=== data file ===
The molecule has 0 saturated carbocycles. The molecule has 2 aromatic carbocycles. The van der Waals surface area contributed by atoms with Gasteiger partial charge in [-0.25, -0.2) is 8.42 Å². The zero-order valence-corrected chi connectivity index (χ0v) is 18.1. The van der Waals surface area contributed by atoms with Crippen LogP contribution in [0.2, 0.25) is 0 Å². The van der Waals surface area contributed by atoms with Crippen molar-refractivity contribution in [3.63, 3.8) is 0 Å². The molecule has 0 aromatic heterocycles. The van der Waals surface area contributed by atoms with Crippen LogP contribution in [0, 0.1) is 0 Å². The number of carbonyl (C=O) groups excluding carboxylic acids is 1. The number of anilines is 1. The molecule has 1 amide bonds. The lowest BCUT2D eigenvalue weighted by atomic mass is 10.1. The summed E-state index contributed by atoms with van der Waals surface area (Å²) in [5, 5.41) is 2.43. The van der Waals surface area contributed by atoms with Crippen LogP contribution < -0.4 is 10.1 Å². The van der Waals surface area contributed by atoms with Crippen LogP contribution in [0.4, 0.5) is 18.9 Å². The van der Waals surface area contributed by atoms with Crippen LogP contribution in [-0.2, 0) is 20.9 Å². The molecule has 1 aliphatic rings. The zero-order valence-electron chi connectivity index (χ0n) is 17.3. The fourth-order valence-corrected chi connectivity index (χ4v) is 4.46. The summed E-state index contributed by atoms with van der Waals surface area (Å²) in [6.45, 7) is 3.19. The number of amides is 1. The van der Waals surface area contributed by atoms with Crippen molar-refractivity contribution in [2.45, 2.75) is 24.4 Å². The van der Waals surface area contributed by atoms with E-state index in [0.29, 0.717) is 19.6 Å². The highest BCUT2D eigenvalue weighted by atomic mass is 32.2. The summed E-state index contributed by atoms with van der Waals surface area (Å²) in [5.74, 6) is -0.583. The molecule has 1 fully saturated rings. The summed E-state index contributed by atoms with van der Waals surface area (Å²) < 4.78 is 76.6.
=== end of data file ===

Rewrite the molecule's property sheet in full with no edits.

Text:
The molecule has 0 saturated carbocycles. The molecule has 2 aromatic carbocycles. The van der Waals surface area contributed by atoms with Gasteiger partial charge in [-0.25, -0.2) is 8.42 Å². The zero-order valence-corrected chi connectivity index (χ0v) is 18.1. The van der Waals surface area contributed by atoms with Crippen LogP contribution in [0.2, 0.25) is 0 Å². The van der Waals surface area contributed by atoms with Crippen molar-refractivity contribution in [3.63, 3.8) is 0 Å². The molecule has 0 aromatic heterocycles. The van der Waals surface area contributed by atoms with Crippen LogP contribution in [0, 0.1) is 0 Å². The number of carbonyl (C=O) groups excluding carboxylic acids is 1. The number of anilines is 1. The molecule has 1 amide bonds. The lowest BCUT2D eigenvalue weighted by atomic mass is 10.1. The summed E-state index contributed by atoms with van der Waals surface area (Å²) in [5, 5.41) is 2.43. The van der Waals surface area contributed by atoms with Crippen LogP contribution < -0.4 is 10.1 Å². The van der Waals surface area contributed by atoms with Crippen LogP contribution in [0.4, 0.5) is 18.9 Å². The van der Waals surface area contributed by atoms with Crippen LogP contribution in [-0.2, 0) is 20.9 Å². The molecule has 1 aliphatic rings. The zero-order valence-electron chi connectivity index (χ0n) is 17.3. The fourth-order valence-corrected chi connectivity index (χ4v) is 4.46. The summed E-state index contributed by atoms with van der Waals surface area (Å²) in [6.45, 7) is 3.19. The number of amides is 1. The van der Waals surface area contributed by atoms with Crippen molar-refractivity contribution in [2.45, 2.75) is 24.4 Å². The van der Waals surface area contributed by atoms with E-state index in [0.29, 0.717) is 19.6 Å². The highest BCUT2D eigenvalue weighted by atomic mass is 32.2. The summed E-state index contributed by atoms with van der Waals surface area (Å²) in [5.74, 6) is -0.583. The molecule has 1 fully saturated rings. The summed E-state index contributed by atoms with van der Waals surface area (Å²) < 4.78 is 76.6.